Microsoft started this week with a bunch of new updates across its developer services, with a focus on .NET Core. Leading the way is the full release of .NET Core 3 (3.0), which is now generally available after it was first unveiled at Build 2019.
The release of .NET Core 3 follows it moving to Release Candidate status a week ago. If you’re unfamiliar with the latest version of Microsoft’s open source framework, it has a sea of changes.
For example, C# 8.0 and F# 4.7 are part of the .NET Core experience now, which .NET Standard has been bumped to version 2.1.
Elsewhere, .NET Core 3 comes with support for Windows Desktop apps via WinForms. Elsewhere, developers can now leverage a high-performance JSON API, new support for ARM chips, support for Raspberry Pi, and what Microsoft describes as “hardened” support for Docker.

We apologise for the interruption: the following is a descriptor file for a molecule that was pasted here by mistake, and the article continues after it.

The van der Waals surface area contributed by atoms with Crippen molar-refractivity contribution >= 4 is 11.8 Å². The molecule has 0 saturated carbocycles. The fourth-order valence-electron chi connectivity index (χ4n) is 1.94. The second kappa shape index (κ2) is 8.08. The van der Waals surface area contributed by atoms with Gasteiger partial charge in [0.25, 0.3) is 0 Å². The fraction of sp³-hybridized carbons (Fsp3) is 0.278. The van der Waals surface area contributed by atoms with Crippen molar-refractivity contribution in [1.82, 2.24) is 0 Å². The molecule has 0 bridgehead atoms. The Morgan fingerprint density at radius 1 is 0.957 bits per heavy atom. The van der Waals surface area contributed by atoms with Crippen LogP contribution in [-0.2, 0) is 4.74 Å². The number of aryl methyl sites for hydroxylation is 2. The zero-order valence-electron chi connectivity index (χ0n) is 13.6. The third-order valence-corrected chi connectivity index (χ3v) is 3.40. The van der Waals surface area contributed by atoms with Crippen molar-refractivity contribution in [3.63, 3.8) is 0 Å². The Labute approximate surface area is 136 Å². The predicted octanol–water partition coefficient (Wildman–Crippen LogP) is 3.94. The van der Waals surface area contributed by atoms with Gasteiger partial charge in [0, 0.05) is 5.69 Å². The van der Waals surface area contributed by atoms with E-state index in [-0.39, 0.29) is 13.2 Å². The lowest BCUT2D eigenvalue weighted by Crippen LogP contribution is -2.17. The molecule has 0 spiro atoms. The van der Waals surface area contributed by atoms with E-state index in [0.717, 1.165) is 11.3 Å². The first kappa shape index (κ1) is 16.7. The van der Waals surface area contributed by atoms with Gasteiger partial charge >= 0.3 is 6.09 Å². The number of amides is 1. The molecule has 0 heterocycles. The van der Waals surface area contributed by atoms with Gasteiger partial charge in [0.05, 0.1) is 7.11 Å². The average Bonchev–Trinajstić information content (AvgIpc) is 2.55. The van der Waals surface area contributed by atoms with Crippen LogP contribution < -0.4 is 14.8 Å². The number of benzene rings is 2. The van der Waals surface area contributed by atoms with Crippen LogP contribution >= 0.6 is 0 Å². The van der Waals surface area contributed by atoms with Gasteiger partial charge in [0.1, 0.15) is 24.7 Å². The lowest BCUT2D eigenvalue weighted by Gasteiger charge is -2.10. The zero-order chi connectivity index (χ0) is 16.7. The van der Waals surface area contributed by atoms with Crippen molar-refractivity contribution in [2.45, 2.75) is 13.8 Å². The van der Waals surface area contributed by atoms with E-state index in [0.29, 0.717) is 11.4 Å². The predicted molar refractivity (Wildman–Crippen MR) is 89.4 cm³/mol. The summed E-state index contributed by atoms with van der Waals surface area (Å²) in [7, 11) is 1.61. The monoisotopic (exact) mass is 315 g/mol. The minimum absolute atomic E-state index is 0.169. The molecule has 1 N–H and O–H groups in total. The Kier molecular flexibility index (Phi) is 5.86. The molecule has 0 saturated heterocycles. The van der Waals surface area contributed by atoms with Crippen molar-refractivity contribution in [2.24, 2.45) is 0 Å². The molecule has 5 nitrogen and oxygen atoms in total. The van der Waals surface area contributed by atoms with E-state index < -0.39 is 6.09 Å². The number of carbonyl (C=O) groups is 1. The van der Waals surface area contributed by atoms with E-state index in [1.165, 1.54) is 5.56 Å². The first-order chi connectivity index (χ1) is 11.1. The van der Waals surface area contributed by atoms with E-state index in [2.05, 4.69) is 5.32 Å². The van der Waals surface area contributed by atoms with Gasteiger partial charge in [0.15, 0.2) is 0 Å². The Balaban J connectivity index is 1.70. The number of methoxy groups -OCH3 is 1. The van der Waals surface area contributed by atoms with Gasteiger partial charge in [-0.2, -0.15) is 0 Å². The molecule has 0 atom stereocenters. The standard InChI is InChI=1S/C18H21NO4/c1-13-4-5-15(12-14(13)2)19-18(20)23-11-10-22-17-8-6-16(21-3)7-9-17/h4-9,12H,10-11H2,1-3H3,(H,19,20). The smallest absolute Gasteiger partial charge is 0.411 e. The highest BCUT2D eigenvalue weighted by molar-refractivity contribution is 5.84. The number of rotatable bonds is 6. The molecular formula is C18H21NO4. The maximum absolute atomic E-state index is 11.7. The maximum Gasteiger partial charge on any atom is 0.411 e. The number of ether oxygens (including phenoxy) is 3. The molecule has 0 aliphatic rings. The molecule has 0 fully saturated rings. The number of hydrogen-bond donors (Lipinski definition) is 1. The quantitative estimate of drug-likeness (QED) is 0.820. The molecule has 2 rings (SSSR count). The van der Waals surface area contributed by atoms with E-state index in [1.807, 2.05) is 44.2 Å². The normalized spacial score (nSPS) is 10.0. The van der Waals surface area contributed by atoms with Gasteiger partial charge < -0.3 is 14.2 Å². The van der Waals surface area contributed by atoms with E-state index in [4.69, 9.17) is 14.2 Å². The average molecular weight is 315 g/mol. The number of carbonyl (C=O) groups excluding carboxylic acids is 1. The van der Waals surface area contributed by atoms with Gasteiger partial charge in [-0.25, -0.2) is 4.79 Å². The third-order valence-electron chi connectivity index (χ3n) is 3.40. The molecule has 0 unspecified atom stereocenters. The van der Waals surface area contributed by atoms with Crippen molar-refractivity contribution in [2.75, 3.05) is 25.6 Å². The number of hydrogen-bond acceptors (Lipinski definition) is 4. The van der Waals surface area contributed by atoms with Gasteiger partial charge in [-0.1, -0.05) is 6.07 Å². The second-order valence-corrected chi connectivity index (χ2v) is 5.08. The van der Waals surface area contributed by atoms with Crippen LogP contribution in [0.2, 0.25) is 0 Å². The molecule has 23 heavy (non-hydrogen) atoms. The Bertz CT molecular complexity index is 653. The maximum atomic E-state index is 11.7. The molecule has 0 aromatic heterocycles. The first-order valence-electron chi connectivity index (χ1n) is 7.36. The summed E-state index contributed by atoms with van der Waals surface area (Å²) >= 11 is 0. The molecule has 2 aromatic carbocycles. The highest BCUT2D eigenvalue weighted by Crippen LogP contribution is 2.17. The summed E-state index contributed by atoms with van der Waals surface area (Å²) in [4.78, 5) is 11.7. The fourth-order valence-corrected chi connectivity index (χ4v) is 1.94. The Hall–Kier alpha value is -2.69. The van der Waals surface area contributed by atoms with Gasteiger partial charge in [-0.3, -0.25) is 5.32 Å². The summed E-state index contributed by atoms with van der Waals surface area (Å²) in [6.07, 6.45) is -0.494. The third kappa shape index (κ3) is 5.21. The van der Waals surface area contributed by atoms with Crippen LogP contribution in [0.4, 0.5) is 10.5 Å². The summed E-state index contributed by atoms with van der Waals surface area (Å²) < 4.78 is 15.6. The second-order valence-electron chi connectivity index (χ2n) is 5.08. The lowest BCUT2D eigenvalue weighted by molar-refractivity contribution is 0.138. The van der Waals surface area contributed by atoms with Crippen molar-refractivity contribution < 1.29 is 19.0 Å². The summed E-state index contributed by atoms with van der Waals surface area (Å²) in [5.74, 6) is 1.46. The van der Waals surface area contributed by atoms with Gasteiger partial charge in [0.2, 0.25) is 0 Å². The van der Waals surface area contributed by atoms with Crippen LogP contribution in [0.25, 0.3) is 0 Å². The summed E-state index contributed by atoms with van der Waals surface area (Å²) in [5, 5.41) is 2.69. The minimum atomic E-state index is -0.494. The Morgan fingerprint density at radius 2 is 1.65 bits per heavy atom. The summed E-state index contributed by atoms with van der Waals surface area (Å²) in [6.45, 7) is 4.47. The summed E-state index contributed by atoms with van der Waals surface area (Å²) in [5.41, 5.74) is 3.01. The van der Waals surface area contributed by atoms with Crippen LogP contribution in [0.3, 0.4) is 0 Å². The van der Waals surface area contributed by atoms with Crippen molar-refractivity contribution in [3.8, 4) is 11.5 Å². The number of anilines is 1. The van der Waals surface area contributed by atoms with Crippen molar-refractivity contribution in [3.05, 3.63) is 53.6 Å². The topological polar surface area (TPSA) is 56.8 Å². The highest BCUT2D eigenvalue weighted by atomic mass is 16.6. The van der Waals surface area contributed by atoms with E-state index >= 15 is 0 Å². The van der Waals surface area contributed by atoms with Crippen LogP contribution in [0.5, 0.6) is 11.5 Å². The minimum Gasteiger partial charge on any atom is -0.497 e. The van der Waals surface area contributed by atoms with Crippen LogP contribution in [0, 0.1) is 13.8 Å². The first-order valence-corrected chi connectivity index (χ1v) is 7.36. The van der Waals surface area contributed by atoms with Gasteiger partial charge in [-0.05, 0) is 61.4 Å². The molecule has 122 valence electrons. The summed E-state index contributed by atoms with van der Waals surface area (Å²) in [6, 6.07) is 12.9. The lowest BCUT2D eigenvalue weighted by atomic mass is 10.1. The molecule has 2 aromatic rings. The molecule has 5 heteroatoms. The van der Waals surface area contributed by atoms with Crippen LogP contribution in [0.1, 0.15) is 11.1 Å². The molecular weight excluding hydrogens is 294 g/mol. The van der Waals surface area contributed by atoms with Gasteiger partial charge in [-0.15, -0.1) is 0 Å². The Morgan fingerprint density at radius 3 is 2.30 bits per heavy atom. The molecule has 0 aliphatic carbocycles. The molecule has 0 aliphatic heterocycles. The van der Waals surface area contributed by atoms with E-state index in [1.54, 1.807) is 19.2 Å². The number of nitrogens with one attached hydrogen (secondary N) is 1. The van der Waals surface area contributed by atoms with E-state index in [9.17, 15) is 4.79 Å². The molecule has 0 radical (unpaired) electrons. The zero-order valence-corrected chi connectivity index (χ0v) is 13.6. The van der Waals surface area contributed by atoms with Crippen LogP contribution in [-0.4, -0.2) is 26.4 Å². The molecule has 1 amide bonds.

At the moment, .NET Core 3 is rolling out as version 3.0. This is the release build, but Microsoft says .NET Core 3.1 will be the long-term support build and will arrive in November. To run the latest version of the framework, users must have Visual Studio 2019 16.3 or later on Windows, Visual Studio for Mac 8.3 or later, of the newest Visual Studio Code on other platforms.
To find out more about what .NET Core 3 brings to developers, check out Microsoft’s official blog here.
While showcasing .NET Core 3 at Build 2019 in May, Microsoft also announced .NET 5. The company said the release will replace the naming convention of .NET Core and .NET Framework, rolling both into a single product.
In its explanation blog post, Microsoft says .NET 5 will be a merger of classic .NET Framework with the open source Core. This will create a single .NET platform, something users of the software framework have been asking for.